Along the Santa Fe Chapter 4 page 3
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[1919] The Move to Parker

We were glad when the winter of 1918-1919 was over. There was one snow storm after another that winter, and I think there must have been snow on the ground until spring. I know we were glad to see the spring and summer come in. The summer of 1919 saw quite a few changes. Mr. Perkins sold his store and moved to Phoenix. The store was purchased by a Mr. Sommers from Sacramento. He had a wife and two boys one about sixteen, the other boy was past twenty, married, and had a little baby boy about six months old. They all lived in the back of the store. They were real nice folks, and we became good friends. We had some good times that summer, and went on many picnics and danced and played cards.

All too soon another winter was on us and the snow started falling, and it was soon Christmas. We were getting kind of fed up on the snow, and in December the first trick job at Parker came up for bid, and we decided to try for it. So I put in a bid and got the assignment.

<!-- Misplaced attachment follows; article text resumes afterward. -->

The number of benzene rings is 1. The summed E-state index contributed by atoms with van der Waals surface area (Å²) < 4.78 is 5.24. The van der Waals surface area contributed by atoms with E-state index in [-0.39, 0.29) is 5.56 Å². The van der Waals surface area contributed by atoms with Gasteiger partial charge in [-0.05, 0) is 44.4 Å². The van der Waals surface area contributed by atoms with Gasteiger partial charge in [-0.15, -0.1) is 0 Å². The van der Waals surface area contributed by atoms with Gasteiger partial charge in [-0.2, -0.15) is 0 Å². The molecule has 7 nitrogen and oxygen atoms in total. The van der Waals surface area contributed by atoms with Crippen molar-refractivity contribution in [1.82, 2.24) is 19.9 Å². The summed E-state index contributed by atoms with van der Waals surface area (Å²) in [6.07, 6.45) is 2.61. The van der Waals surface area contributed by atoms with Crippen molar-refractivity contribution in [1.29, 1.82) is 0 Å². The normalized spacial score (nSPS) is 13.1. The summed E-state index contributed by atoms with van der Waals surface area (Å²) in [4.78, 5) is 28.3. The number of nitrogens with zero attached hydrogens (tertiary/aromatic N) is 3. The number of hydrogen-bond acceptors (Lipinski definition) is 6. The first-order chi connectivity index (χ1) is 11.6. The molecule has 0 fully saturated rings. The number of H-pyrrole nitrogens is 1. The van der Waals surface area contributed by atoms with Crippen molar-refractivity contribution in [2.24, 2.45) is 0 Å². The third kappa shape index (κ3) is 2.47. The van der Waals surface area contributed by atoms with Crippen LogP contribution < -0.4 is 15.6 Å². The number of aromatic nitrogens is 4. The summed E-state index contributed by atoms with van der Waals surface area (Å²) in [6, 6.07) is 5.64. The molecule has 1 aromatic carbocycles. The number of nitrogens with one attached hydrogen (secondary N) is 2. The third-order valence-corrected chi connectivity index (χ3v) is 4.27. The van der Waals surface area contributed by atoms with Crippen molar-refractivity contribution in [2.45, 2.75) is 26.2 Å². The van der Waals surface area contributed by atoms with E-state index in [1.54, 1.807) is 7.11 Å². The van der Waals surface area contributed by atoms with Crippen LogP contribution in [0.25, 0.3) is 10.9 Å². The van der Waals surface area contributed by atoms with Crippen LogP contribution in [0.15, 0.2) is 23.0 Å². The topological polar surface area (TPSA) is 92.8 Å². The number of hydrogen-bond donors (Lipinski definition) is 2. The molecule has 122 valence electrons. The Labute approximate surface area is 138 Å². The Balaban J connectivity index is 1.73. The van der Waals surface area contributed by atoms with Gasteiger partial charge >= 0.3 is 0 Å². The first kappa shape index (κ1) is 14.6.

We packed up our furniture and shipped it on, and arrived in Parker on Christmas day early in the morning. We got a room at the hotel and had our Christmas dinner at a restaurant. The next morning we found a house at the end of the road facing the railroad tracks. It was not very far from the Colorado River. Our furniture arrived that morning, so we moved in the house and only spent one night at the hotel.

I liked the job at Parker. The hours were 6:00 a. m. to 2:00 p.m., and gave me the time in the afternoon to go fishing. We used to fish off the railroad bridge for cat-fish. There was no highway bridge across the river at Parker at that time, and you either had to walk across on the railroad bridge or cross on the ferry. The ferry was owned by a Mrs. Nellie Bush. She also owned a hotel, and was the Justice of the Peace. Later she was elected to the State Senate and served for a number of years. She was a real nice lady and we became good friends.

Parker was quite a nice little town, much different than Crown King. It was a farming district. There was a large Indian Reservation close to Parker. The Indians would come in town selling vegetables and wood. The first contact Mother had with them was shortly after we moved. One old Indian brave stopped at the house. Mother saw him coming and got the children in the house and locked the door. We found out afterwards all he wanted was to sell us some wood, and he had a kitten he wanted to give to the children. She soon got used to seeing the Indians around, and got over being afraid of them.

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